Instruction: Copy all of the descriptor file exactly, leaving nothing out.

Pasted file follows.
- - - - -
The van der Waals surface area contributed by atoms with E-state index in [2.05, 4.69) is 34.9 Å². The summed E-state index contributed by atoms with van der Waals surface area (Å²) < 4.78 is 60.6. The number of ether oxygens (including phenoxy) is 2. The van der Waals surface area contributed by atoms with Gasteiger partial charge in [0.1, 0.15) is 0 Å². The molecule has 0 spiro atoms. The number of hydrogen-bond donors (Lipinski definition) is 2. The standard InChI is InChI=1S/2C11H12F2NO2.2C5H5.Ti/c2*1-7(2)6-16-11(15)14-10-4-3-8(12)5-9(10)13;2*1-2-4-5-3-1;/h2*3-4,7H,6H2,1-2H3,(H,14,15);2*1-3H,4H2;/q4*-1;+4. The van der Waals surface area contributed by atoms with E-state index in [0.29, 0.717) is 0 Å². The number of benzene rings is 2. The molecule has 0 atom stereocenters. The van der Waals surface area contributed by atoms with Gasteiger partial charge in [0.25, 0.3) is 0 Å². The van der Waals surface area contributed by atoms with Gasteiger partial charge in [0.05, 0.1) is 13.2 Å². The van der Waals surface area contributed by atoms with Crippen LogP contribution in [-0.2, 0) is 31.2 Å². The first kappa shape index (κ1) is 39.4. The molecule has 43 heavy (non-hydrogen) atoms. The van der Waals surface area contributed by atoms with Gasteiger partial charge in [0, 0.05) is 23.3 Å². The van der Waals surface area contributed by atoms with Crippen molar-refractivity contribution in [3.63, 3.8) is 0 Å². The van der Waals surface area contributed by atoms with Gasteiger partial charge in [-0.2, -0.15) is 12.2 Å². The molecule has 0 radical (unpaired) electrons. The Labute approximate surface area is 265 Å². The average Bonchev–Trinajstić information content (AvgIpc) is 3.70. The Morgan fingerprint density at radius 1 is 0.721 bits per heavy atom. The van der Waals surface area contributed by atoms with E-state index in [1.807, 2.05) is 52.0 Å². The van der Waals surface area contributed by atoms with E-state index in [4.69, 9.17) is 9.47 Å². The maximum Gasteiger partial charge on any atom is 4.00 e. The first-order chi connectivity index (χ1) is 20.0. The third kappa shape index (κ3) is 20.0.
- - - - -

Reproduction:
The van der Waals surface area contributed by atoms with E-state index in [2.05, 4.69) is 34.9 Å². The summed E-state index contributed by atoms with van der Waals surface area (Å²) < 4.78 is 60.6. The number of ether oxygens (including phenoxy) is 2. The van der Waals surface area contributed by atoms with Gasteiger partial charge in [0.1, 0.15) is 0 Å². The molecule has 0 spiro atoms. The number of hydrogen-bond donors (Lipinski definition) is 2. The standard InChI is InChI=1S/2C11H12F2NO2.2C5H5.Ti/c2*1-7(2)6-16-11(15)14-10-4-3-8(12)5-9(10)13;2*1-2-4-5-3-1;/h2*3-4,7H,6H2,1-2H3,(H,14,15);2*1-3H,4H2;/q4*-1;+4. The van der Waals surface area contributed by atoms with E-state index in [0.29, 0.717) is 0 Å². The number of benzene rings is 2. The molecule has 0 atom stereocenters. The van der Waals surface area contributed by atoms with Gasteiger partial charge in [0.25, 0.3) is 0 Å². The van der Waals surface area contributed by atoms with Gasteiger partial charge in [0.05, 0.1) is 13.2 Å². The van der Waals surface area contributed by atoms with Crippen LogP contribution in [-0.2, 0) is 31.2 Å². The first kappa shape index (κ1) is 39.4. The molecule has 43 heavy (non-hydrogen) atoms. The van der Waals surface area contributed by atoms with Gasteiger partial charge in [0, 0.05) is 23.3 Å². The van der Waals surface area contributed by atoms with Crippen molar-refractivity contribution in [3.63, 3.8) is 0 Å². The van der Waals surface area contributed by atoms with Gasteiger partial charge in [-0.2, -0.15) is 12.2 Å². The molecule has 0 radical (unpaired) electrons. The Labute approximate surface area is 265 Å². The average Bonchev–Trinajstić information content (AvgIpc) is 3.70. The Morgan fingerprint density at radius 1 is 0.721 bits per heavy atom. The van der Waals surface area contributed by atoms with E-state index in [1.807, 2.05) is 52.0 Å². The van der Waals surface area contributed by atoms with E-state index in [4.69, 9.17) is 9.47 Å². The maximum Gasteiger partial charge on any atom is 4.00 e. The first-order chi connectivity index (χ1) is 20.0. The third kappa shape index (κ3) is 20.0.